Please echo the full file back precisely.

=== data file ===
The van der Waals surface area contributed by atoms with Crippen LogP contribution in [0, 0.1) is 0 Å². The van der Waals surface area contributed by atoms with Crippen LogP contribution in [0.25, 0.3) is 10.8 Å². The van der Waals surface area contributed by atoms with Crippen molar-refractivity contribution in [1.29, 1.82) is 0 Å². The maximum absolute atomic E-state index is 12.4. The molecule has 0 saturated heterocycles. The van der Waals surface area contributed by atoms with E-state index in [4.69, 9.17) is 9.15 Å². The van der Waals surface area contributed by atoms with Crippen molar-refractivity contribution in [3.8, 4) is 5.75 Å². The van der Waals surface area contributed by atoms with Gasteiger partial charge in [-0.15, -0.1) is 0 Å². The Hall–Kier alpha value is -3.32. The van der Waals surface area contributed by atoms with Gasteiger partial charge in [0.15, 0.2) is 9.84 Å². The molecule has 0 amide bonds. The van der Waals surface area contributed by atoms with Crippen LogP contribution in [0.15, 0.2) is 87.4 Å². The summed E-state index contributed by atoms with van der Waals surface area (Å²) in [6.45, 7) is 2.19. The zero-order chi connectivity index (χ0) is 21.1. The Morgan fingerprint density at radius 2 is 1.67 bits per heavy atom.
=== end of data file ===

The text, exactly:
The van der Waals surface area contributed by atoms with Crippen LogP contribution in [0, 0.1) is 0 Å². The van der Waals surface area contributed by atoms with Crippen LogP contribution in [0.25, 0.3) is 10.8 Å². The van der Waals surface area contributed by atoms with Crippen molar-refractivity contribution in [1.29, 1.82) is 0 Å². The maximum absolute atomic E-state index is 12.4. The molecule has 0 saturated heterocycles. The van der Waals surface area contributed by atoms with E-state index in [4.69, 9.17) is 9.15 Å². The van der Waals surface area contributed by atoms with Crippen molar-refractivity contribution in [3.8, 4) is 5.75 Å². The van der Waals surface area contributed by atoms with Gasteiger partial charge in [-0.15, -0.1) is 0 Å². The Hall–Kier alpha value is -3.32. The van der Waals surface area contributed by atoms with Gasteiger partial charge in [0.15, 0.2) is 9.84 Å². The molecule has 0 amide bonds. The van der Waals surface area contributed by atoms with Crippen LogP contribution in [0.15, 0.2) is 87.4 Å². The summed E-state index contributed by atoms with van der Waals surface area (Å²) in [6.45, 7) is 2.19. The zero-order chi connectivity index (χ0) is 21.1. The Morgan fingerprint density at radius 2 is 1.67 bits per heavy atom.